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A Short History of Nearly Everything (Bryson) Paperback – 28 Jul 2016
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"Mr Bryson has a natural gift for clear and vivid expression. I doubt that a better book for the layman about the findings of modern science has been written" (Sunday Telegraph)
"A fascinating idea, and I can't think of many writers, other than Bryson, who would do it this well. It's the sort of book I would have devoured as a teenager. It might well turn unsuspecting young readers into scientists. And the famous, slightly cynical humour is always there" (Evening Standard)
"A genuinely useful and readable book. There is a phenomenal amount of fascinating information packed between its covers ... A thoroughly enjoyable, as well as educational, experience. Nobody who reads it will ever look at the world around them in the same way again" (Daily Express)
"Of course, there are people much better qualified than Bill Bryson to attempt a project of this magnitude. None of them, however, can write fluent Brysonese, which, as pretty much the entire Western reading public now knows, is an appealing mixture of self-deprecation, wryness and punnery" (Spectator)
"The very book I have been looking for most of my life... Bryson wears his knowledge with aplomb and a lot of very good jokes" (Daily Mail)
About the Author
Bill Bryson was born in Des Moines, Iowa, in 1951. Settled in England for many years, he moved to America with his wife and four children for a few years, but has since returned to live in the UK. His bestselling travel books include The Road to Little Dribbling, The Lost Continent, Notes From a Small Island, A Walk in the Woods and Down Under. In a national poll, Notes from a Small Island was voted the book that best represents Britain. His acclaimed work of popular science, A Short History of Nearly Everything, won the Aventis Prize and the Descartes Prize, and was the biggest selling non-fiction book of its decade in the UK. His new book The Body: A Guide for Occupants is an extraordinary exploration of the human body which will have you marvelling at the form you occupy.
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The book's title is very apt.The breadth of history covered by this book is massive (as well as weighty!) – from the first fraction of a second of the Universe’s existence to the recent discoveries of the 20th century. Obviously there are certain gaps (hence the "nearly"), but Bryson readily points out what he does not know. It is an honest history of the scientific accomplishments since the earth's inception. It is a must read for every human, as it hands you a feeling of bursting pride - being a participant in humanity's great journey. Although the most surprising feature is the balance between the roles played by chance in many of these discoveries, and the unyielding human determination to identify a grey area, and seek knowledge accordingly.
The book’s strength lies in its ability to convey the wonder (and complexity) of science to the average layman - mainly because Bryson, himself, has no scientific background and only recently familiarised himself with these wonders. More than just a condensed text of salient, factual information - Bryson brings this to life whilst describing the surrounding imperfect scientific process (why the information was sought after, how scientists honed their approaches from producing wildly incorrect estimations to the precisely calculated figures we use today, and why information or possibilities lie outside our grasp), as well as amusing anecdotes.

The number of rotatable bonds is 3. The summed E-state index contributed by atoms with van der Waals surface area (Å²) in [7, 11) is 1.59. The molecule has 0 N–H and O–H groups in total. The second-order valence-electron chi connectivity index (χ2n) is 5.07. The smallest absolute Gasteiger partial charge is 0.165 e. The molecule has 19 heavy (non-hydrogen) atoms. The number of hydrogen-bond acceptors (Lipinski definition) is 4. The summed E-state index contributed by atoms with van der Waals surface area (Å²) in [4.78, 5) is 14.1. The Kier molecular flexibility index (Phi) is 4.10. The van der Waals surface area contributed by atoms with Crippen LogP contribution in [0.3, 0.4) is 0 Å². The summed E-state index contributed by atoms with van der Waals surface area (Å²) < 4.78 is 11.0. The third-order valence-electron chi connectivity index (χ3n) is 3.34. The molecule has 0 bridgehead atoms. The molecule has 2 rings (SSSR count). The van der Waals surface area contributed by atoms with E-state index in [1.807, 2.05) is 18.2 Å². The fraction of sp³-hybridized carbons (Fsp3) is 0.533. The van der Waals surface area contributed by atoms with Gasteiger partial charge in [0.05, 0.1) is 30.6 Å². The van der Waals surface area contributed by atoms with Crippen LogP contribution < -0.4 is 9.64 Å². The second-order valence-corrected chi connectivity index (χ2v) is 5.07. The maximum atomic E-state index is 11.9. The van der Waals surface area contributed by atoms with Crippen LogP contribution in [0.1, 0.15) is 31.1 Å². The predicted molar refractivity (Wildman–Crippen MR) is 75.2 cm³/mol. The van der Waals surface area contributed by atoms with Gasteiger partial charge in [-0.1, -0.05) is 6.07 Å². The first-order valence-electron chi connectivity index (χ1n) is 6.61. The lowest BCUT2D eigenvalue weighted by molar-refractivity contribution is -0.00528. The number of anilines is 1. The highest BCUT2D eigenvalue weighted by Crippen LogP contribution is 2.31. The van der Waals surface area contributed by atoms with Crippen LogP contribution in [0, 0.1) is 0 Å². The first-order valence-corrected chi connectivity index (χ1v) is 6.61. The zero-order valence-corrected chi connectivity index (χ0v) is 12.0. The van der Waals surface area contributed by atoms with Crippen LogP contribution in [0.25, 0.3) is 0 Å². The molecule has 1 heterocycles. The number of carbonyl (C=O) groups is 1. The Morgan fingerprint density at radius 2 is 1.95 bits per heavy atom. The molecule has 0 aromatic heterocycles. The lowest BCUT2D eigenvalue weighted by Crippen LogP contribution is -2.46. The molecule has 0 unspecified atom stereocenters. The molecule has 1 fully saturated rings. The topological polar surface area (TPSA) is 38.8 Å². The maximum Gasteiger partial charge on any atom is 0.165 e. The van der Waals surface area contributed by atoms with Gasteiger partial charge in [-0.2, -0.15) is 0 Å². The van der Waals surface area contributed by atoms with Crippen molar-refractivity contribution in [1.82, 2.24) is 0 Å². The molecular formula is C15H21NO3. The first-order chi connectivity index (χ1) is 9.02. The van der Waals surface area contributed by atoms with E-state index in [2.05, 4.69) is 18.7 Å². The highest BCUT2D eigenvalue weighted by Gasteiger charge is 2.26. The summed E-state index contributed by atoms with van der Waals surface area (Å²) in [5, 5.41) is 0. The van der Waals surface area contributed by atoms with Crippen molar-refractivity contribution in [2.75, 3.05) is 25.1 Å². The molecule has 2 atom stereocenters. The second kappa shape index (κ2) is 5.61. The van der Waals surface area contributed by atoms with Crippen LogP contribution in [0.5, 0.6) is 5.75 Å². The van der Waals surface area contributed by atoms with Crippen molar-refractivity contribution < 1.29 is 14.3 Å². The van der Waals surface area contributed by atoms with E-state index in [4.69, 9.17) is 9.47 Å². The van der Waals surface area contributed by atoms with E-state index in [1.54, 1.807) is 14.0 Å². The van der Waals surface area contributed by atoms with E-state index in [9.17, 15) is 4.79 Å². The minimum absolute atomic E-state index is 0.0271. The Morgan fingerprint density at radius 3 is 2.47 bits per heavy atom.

The other strength of this book is that by approaching it from the POV of a non-scientist, Bryson nourishes our wonderment and understanding to grow as information fluidly disguised in Bryson’s energetic, quirky, familiar and humorous prose seep out each chapter, letting us journey alongside some of the most prominent (and some of the less prominent but equally brilliant) scientists in their obsessive pursuits. In fact, I found information that I loosely remembered from my schooldays and now find that the little bit of context and intrigue that Bryson adorns them with has left them impressed in my mind forever.
This book gives science a human face, and a humorous one at that. You will not come out of this being a great scientist, but you will certainly have gained a great overview of a good many scientific topics, and via an enjoyable route rather than an overly stuffy textbook. Like me, you will also likely feel the constant urge to share some newly read gem along the way.
Surprisingly, a lot of the discoveries we now take for granted were very controversial at their time. Some were so far ahead of their time that nobody cared much and the facts were re-discovered a century later.
For me, the book was a great way to appreciate the existence of the universe, the earth and life. It was also very inspiring to see that over the centuries, there were always a few people with focus and dedication. Some spent decades on a problem until they finally made a breakthrough. We owe a lot to these people.
Also recommend the book if you have a kid in high-school, around the age of maybe 15. The book might make school more interesting.